Products, Services, and Brands: Building Customer Value

THE ULTIMATE FIGHTING CHAMPIONSHIPS (UFC): THE EVOLUTION OF A SPORT
Matthew Thomson, Jesse Baker

Product Number: 9B10A012
Publication Date: 5/18/2010
Revision Date: 6/16/2010
Length: 16 pages

This case looks at the Ultimate Fighting Championships (UFC) and its parent company, Zuffa LLC (Zuffa), through the role of the recently hired chief marketing officer (CMO). As the CMO of the largest organization in the world's fastest growing sport, mixed martial arts, he faces many decisions about the future of the organization. The CMO must determine the best way to both manage the organization's ambitious international expansion initiatives and protect the UFC brand in new markets, while also preserving the experience for the league's core North American fan base. The CMO must evaluate the company's sponsorship relationships and develop a strategy to cope with increasing competition in both domestic and international markets.

Teaching Note: 8B10A12 (10 pages)
Industry: Arts, Entertainment, Sports and Recreation
Issues: Brand Meanings; Equity; International Expansion; Celebrity CEO; Labour Relations
Difficulty: 4 - Undergraduate/MBA



MARKETING PLANNING AT JUST US! CAFÉS
Sara Loudyi, Julia Sagebien, Normand Turgeon, Ian McKillop

Product Number: 9B09A014
Publication Date: 9/10/2009
Revision Date: 6/9/2010
Length: 21 pages

Jeff and Debra Moore are the founders of Just Us!, a fair trade coffee cooperative, retailer and wholesaler. Just Us!’s mission is to actively promote fair trade and its benefits for producers in developing countries. The Moores have maintained a strong commitment to educating consumers while building strong brand identity and upholding constant growth. To support the main distribution channel in grocery stores, management opened four cafés (two each in Wolfville and Halifax) and distributed products on university campuses. Just Us!’s overall sales continued to grow, but sales were leveling off. In addition, the prevailing economic climate in Canada and increasing competition were worrying the founders. Recently, the Moores hired a new marketing director who was required to incorporate unique knowledge of fair trade practices, ethical purchasing and social entrepreneurship, combine it with typical growth-driven marketing decisions and ultimately propose a marketing plan that would consolidate coffee shop operations.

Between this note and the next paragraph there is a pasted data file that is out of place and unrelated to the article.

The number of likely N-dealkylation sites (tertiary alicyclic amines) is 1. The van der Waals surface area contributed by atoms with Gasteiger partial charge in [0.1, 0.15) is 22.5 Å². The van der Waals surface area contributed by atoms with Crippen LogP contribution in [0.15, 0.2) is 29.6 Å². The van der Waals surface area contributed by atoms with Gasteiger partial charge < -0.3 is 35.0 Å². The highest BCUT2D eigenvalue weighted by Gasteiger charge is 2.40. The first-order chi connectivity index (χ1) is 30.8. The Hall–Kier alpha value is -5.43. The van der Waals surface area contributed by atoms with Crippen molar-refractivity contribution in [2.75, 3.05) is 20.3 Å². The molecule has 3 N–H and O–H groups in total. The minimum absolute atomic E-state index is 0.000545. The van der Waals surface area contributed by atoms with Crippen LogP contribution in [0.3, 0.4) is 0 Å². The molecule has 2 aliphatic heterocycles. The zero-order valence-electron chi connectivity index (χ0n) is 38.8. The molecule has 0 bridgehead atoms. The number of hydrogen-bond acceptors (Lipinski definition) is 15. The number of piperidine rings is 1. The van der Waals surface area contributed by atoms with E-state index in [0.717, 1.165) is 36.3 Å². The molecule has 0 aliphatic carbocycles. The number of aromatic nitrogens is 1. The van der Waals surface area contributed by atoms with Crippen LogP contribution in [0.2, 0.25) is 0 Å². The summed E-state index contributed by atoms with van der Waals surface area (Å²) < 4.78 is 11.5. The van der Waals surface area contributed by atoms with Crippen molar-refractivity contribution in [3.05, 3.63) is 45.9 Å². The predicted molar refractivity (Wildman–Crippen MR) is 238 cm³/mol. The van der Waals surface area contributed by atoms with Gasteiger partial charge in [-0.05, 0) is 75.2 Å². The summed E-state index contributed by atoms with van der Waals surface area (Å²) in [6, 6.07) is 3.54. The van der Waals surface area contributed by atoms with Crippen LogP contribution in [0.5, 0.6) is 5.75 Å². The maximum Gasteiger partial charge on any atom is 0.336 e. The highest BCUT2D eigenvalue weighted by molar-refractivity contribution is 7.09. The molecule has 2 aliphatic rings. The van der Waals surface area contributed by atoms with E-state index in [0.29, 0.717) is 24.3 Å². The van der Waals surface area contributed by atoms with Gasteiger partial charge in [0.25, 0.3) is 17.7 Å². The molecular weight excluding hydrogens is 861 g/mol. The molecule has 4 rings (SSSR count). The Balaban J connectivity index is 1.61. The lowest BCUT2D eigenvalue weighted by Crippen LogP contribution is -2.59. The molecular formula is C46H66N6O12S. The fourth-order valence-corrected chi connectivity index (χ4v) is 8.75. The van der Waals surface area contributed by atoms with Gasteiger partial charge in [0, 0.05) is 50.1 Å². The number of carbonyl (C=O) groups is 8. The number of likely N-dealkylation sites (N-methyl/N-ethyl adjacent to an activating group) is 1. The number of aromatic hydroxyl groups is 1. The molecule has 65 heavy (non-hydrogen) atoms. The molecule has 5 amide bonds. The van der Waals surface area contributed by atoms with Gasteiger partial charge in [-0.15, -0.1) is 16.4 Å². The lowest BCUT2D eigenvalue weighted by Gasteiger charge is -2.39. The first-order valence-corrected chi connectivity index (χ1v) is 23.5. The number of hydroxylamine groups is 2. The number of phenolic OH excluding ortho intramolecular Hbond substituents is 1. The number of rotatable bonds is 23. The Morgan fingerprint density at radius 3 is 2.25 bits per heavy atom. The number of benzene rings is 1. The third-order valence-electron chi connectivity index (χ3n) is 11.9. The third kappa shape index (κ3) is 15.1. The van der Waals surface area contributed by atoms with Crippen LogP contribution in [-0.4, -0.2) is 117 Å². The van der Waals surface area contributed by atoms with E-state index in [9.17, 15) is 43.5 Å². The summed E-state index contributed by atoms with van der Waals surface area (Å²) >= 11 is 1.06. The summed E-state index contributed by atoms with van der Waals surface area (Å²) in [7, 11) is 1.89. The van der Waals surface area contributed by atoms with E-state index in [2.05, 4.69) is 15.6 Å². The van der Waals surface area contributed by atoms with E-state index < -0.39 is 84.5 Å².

Teaching Note: 8B09A14 (15 pages)
Industry: Accommodation & Food Services
Issues: Services; Marketing Planning; Marketing Management; Fair Trade; Social Entrepreneurship
Difficulty: 4 - Undergraduate/MBA



NOTE ON THE GLOBAL HOTEL INDUSTRY
Gevork Papiryan

Product Number: 9B08M028
Publication Date: 5/28/2008
Length: 23 pages

The hotel industry has experienced tremendous growth since the 1980s and has emerged as a global industry. During the expansion period, multinational, multi-brand corporations, such as Hilton Hotels Corporation, were in the process of finding new markets and setting priorities. In emerging markets, such as Russia, most of the national hotel industry had been formed under the pressure of foreign hotel chains. In addition to competing with foreign firms in their own markets, local Russian companies were also planning to enter international markets. In this environment, where competition was strengthening within the global hotel industry and new players were emerging, a number of questions and challenges existed: 1) How could firms effectively leverage their competencies and increase their competitiveness? 2) Would the multinational hotel corporations continue to expand their brand portfolios? 3) How could hotel chains maintain their integrity during the expansion on a global scale? 4) What strategies might apply to convince Western hotel companies to compete in emerging markets? 5) Which direction would further develop the hotel industries in emerging economies?

Teaching Note: 8B08M28 (12 pages)
Industry: Accommodation & Food Services